Bach: Fire in a Crowded Theater

by Jinsung Bach | 7/28/16 6:00pm

Even the most cynical of persons will agree that the foundation of any free republic rests entirely upon the freedom of speech. Only with the provision of such freedom can a nation hope to prosper, for it is the ensuing clash of ideas and thoughts from which innovation is born. The same ingenuity that has defined America’s finest moments from independence to the Apollo 11 moon landing did not spring from a vacuum, but from the free movement of ideas and beliefs. We owe most everything that we are as a nation – social, scientific, and everything in between – to our commitment to our First Amendment.

It has nonetheless been established that such a provision does not protect every form of speech. It provides no such protection for libel, for instance, nor for theft of another’s intellectual property. It does not protect speech meant to provoke a violent reaction, nor threats of such violence against others. It is a commonly heard maxim that the most stringent protection of free speech would not protect a man falsely shouting fire in a theater and causing a panic. In the spirit of such a sentiment, even our most cherished right to freedom of speech is understood as having its limits.

Such a dynamic presents to us a unique dilemma. On the one hand, we must uphold our right to express ourselves freely if we are to truly call ourselves a democracy. On the other, we cannot allow one person’s freedom of speech to trespass on another’s civil liberties. Untenable as it would be to allow anyone to say anything in the name of liberty, it is just as untenable to control such speech purely in the name of security. A balance must therefore be attained between the two. But where, as a nation that values both of these ideas, do we draw the red line?

As of late, the line has been drawn at a point where it places an excessive emphasis upon security over liberty. It has become too easy for unpopular opinions to be dismissed on the grounds that they violate the safety of others. Even when such threats to safety are imagined and have little basis in fact, unpopular opinions may face a ruthless censorship at the hands of an aggrieved opposition. One only needs to say that they feel “triggered” or threatened to silence an opinion they disagree with; we have already seen this happen time and again in academia, where opinions have been unfairly shunned by those who found them distasteful.

The problem with such claims is that they often mistake healthy contention for an attack against personal safety. Because their beliefs are being directly questioned, they no longer feel secure in those beliefs and so they feel frightened. Young people associate their fright with a genuine sense of physical danger, and so they are compelled to label it as such even when there is clearly no threat to their well-being. Unfortunately, this matters little to the institutions that encourage them to act upon such feelings, shafting any intellectual thought to the side. Such is a cowardly means of building a society, because it teaches its pupils that comfort trumps critical thinking.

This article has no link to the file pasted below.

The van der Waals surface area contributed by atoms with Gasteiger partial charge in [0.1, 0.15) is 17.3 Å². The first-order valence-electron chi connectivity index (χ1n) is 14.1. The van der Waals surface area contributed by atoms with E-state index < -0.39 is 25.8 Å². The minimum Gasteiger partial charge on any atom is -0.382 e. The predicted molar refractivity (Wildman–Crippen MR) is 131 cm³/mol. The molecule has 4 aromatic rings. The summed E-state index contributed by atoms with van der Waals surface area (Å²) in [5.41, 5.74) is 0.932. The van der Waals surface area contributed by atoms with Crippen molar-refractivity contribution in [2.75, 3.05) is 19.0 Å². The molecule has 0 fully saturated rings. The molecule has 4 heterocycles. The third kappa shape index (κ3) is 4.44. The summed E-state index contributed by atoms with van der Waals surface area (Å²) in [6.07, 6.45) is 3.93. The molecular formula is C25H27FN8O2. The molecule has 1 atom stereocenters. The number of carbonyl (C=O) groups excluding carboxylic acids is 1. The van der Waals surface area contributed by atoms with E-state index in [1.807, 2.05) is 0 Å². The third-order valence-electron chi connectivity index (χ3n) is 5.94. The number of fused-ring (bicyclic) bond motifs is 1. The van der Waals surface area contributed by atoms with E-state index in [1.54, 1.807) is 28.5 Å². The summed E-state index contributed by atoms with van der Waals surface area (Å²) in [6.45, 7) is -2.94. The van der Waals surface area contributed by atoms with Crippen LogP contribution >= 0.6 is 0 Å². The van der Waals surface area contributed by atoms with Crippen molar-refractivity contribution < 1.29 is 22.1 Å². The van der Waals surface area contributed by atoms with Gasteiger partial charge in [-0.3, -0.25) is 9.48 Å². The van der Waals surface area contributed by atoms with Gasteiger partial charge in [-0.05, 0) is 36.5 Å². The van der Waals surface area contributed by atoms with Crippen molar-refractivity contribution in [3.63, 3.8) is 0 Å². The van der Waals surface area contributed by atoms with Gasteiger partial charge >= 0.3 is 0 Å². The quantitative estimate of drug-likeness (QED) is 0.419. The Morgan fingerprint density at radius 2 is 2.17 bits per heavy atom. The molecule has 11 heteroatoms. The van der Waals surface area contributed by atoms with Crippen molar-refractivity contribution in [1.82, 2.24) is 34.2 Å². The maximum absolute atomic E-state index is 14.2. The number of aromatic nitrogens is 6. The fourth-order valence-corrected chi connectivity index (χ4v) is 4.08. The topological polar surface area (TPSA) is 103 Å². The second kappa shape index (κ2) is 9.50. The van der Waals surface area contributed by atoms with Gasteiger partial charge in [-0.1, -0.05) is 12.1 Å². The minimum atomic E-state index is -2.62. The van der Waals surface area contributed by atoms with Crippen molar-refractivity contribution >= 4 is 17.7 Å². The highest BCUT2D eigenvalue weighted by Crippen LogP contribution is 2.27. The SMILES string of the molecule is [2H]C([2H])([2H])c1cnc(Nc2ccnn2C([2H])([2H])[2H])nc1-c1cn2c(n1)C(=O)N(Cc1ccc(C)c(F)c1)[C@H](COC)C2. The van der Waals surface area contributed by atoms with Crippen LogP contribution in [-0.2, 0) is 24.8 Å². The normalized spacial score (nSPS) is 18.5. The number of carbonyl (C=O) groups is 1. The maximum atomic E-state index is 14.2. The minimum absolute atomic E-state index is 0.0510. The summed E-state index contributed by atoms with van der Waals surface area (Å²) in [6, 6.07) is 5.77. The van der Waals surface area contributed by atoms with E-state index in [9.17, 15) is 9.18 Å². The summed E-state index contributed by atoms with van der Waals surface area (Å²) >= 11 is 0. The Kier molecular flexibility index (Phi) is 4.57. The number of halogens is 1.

What too many do not realize is that such contention is not only a very normal part of free speech, but also the very reason why it exists in the first place. Free speech exists so that we can feel challenged and questioned at every turn, our staunchest beliefs shaken to their core as we are forced to take in new perspectives. It broadens our horizons and allows us to think upon differing opinions and why such differences exist. From such reflections, we can elucidate that which is the best path to follow.

Free speech was never meant to feel comfortable, lest we become too complacent in our own self-righteousness. Free speech can often feel like a battleground, and it should; the consequent debate keeps the mind forever thinking about what it believes in. There is no such excuse for language that invites violence, of course, but nonetheless the threshold is much higher than so many people would think. We must understand that simply feeling threatened by new ideas is not grounds for censorship.

This is the heart of intellectualism. It arises from the knowledge that in understanding many differing ideas and perspectives, one can learn a great deal and weigh the best motion forward. Even amidst the adversity that the sharply critical voices around us can bring, such openness brings with it the compassion to understand and the power to be better. It all begins with the acknowledgement that, in spite of our misgivings, liberty and security are often one and the same.